The rocky foreshore

The foreshore is an intertidal zone, exposed at low tide and submerged at high tide. We talk about the rocky foreshore when referring to areas of durable, friable rocks, which may also contain sand, which is brought there by the currents, during tidal cycles.

The rocks are shaped by the climate and the animal and vegetable organisms that live in them. Fluctuations in salinity, sea spray, and the great differences between the temperatures at night and during the day can erode the rock and change its aspect. When water flows over the rock it can crack it in places where it is most fragile or where there are pre-existing faults. As the rocky surface is not homogenous, its nooks and crannies provide many places for organisms to hide and protect themselves, while the flat parts allow others to gain a firm foothold. In the latter case, it is also possible to discern the places where organisms were attached as they often leave visible marks.

The organisms that live on the rocky foreshore have a good way of attaching themselves so that they are not dragged off by the tides. Limpets and barnacles need a rock that is regular enough to allow them to attach themselves without any daylight showing between the rock and their shell. Algae bind about them with a clamp. In order to avoid drying out at low tide, some organisms secrete mucus in order to maintain their required humidity level. For example, if a limpet cannot seal itself hermetically to the outside during low tides, it will lose its water reservoir and dry out. That is why its shell is perfectly adapted to the rock on which it is found.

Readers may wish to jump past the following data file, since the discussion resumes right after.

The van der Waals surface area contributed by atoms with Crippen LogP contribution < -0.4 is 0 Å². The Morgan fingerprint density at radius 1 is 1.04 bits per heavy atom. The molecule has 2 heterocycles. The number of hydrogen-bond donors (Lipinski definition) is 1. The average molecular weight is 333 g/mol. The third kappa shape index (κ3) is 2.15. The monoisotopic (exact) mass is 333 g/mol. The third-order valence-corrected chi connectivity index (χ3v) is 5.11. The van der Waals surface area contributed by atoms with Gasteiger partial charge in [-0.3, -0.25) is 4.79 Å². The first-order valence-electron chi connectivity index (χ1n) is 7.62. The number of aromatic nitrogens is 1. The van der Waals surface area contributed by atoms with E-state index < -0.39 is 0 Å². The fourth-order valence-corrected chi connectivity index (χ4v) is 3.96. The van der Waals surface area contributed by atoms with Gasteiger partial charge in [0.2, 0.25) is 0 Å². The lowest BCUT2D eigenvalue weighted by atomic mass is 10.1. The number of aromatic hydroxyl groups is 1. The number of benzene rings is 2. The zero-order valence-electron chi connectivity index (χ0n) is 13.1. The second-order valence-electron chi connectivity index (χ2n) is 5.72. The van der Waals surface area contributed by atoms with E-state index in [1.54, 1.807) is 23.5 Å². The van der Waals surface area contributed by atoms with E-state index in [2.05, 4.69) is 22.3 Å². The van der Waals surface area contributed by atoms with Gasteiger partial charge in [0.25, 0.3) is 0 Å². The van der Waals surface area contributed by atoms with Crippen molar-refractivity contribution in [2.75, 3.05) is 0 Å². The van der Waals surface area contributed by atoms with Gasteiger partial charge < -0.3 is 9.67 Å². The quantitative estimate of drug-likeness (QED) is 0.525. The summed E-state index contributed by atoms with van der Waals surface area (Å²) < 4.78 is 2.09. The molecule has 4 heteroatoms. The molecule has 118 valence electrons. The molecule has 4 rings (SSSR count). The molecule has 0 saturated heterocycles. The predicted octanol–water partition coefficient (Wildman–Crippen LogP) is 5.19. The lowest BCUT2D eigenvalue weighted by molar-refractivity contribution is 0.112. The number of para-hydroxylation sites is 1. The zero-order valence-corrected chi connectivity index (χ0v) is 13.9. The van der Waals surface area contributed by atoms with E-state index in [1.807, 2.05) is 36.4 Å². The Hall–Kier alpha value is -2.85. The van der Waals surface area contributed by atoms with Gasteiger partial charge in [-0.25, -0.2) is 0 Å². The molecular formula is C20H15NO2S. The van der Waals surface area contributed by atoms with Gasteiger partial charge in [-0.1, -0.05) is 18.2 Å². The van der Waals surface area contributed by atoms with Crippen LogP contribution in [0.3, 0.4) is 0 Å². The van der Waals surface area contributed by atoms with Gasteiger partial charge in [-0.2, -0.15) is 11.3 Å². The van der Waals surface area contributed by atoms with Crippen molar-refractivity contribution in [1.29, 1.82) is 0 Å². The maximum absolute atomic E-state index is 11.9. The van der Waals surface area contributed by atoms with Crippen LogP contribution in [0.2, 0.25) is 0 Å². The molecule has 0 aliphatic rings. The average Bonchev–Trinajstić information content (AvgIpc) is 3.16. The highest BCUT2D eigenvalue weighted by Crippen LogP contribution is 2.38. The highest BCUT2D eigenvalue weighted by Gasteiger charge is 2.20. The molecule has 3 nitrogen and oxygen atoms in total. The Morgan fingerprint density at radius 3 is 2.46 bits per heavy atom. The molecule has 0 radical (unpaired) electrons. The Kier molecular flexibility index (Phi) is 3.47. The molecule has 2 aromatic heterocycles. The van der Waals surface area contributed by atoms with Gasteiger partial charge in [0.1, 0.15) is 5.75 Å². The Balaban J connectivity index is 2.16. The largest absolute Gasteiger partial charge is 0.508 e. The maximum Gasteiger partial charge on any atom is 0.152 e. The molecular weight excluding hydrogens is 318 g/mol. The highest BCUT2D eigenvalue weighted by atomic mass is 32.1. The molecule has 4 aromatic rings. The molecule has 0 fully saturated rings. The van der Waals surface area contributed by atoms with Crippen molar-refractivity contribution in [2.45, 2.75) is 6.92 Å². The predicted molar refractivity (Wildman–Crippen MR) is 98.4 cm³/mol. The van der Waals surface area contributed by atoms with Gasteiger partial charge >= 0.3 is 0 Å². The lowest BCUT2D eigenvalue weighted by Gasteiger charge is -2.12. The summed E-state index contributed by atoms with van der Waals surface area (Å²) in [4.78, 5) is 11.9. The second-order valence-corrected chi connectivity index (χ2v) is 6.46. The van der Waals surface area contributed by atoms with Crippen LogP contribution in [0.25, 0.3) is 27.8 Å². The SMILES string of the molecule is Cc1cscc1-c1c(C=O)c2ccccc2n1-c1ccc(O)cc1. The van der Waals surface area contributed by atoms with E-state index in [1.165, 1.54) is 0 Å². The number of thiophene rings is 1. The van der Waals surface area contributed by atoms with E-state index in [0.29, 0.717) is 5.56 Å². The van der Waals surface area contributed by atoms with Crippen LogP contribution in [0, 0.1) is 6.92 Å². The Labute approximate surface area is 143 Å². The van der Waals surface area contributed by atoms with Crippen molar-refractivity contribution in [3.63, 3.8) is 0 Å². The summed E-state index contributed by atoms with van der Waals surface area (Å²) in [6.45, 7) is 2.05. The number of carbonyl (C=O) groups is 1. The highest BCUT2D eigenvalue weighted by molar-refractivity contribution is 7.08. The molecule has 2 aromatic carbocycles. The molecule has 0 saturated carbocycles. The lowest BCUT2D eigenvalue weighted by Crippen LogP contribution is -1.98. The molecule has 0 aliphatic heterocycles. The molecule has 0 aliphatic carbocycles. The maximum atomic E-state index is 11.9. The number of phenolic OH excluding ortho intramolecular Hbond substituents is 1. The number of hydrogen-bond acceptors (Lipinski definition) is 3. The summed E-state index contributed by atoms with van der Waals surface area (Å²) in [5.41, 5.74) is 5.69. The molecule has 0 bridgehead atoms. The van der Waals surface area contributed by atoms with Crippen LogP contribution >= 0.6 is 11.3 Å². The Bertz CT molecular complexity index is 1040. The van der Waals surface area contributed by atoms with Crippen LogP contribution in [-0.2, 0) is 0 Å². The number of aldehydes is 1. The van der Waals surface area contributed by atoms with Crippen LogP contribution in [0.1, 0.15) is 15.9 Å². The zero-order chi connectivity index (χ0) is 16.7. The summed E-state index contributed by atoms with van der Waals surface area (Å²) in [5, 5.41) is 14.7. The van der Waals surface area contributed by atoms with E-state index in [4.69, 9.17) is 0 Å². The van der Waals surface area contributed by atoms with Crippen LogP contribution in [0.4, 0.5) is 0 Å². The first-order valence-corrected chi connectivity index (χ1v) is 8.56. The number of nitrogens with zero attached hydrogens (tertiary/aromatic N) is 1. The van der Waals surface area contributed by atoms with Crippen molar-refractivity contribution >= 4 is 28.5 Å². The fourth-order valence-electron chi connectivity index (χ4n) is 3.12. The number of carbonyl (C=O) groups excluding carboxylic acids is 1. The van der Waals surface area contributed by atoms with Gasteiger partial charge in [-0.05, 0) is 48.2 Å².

Sand and shingle beaches

Beach sand, is a very general term to refer to particles that are more or less fine. These particles are classed according to their granule size (the French classification shown here is only gives an indication, as there are other scales:


  • Vase / Argile [Clay] => particles with a diameter of less than 0.06 mm
  • Sables [Sands] => particles with a diameter of between 0.06 mm and 2 mm
  • Graviers [Grits/Gravels] => particles with a diameter of between 2 mm and 1 cm
  • Galets [ Pebbles] => particles with a diameter greater than 1 cm


The species present on sandy and gravel beaches are very different, as these two environments differ greatly:

Sandy beaches - Even if the beach seems deserted when seen at low tide, this is just an appearance: a number of organisms are nestling there in order to avoid desiccation (water loss, drying out), as well as variations in temperature and salinity [salt levels]. It is at high tide that this life can be seen. On the supralittoral stage, and most particularly near to piles of algae deposited by successive tides, we can see sea roaches [ligia].

Pebbly beaches - A pebbly beach is made up of fragments of rocks with a particular form: they are very smooth and rounded. This outer appearance is the result of the repeated action of water, bad weather, friction, and of the waves, which has polished and shaped them.